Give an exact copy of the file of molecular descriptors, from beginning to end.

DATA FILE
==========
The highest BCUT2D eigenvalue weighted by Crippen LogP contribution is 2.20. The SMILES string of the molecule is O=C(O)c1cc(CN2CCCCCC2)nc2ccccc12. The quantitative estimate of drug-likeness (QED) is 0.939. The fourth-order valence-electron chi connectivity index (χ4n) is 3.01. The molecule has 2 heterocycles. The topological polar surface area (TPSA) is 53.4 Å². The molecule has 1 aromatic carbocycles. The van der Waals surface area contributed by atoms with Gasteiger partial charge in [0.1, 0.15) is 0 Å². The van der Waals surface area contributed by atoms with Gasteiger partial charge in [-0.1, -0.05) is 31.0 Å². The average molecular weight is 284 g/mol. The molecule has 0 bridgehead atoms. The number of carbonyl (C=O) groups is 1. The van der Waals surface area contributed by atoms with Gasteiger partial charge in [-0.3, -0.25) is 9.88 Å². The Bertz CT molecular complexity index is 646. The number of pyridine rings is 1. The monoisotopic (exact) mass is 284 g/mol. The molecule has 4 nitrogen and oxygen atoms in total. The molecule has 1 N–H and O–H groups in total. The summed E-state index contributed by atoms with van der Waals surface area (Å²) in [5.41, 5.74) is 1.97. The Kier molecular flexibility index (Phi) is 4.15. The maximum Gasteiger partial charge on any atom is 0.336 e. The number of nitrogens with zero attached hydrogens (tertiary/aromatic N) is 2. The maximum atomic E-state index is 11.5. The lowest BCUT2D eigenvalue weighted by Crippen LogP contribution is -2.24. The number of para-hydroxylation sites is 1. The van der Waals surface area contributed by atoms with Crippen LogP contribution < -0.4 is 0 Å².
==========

The highest BCUT2D eigenvalue weighted by Crippen LogP contribution is 2.20. The SMILES string of the molecule is O=C(O)c1cc(CN2CCCCCC2)nc2ccccc12. The quantitative estimate of drug-likeness (QED) is 0.939. The fourth-order valence-electron chi connectivity index (χ4n) is 3.01. The molecule has 2 heterocycles. The topological polar surface area (TPSA) is 53.4 Å². The molecule has 1 aromatic carbocycles. The van der Waals surface area contributed by atoms with Gasteiger partial charge in [0.1, 0.15) is 0 Å². The van der Waals surface area contributed by atoms with Gasteiger partial charge in [-0.1, -0.05) is 31.0 Å². The average molecular weight is 284 g/mol. The molecule has 0 bridgehead atoms. The number of carbonyl (C=O) groups is 1. The van der Waals surface area contributed by atoms with Gasteiger partial charge in [-0.3, -0.25) is 9.88 Å². The Bertz CT molecular complexity index is 646. The number of pyridine rings is 1. The monoisotopic (exact) mass is 284 g/mol. The molecule has 4 nitrogen and oxygen atoms in total. The molecule has 1 N–H and O–H groups in total. The summed E-state index contributed by atoms with van der Waals surface area (Å²) in [5.41, 5.74) is 1.97. The Kier molecular flexibility index (Phi) is 4.15. The maximum Gasteiger partial charge on any atom is 0.336 e. The number of nitrogens with zero attached hydrogens (tertiary/aromatic N) is 2. The maximum atomic E-state index is 11.5. The lowest BCUT2D eigenvalue weighted by Crippen LogP contribution is -2.24. The number of para-hydroxylation sites is 1. The van der Waals surface area contributed by atoms with Crippen LogP contribution < -0.4 is 0 Å².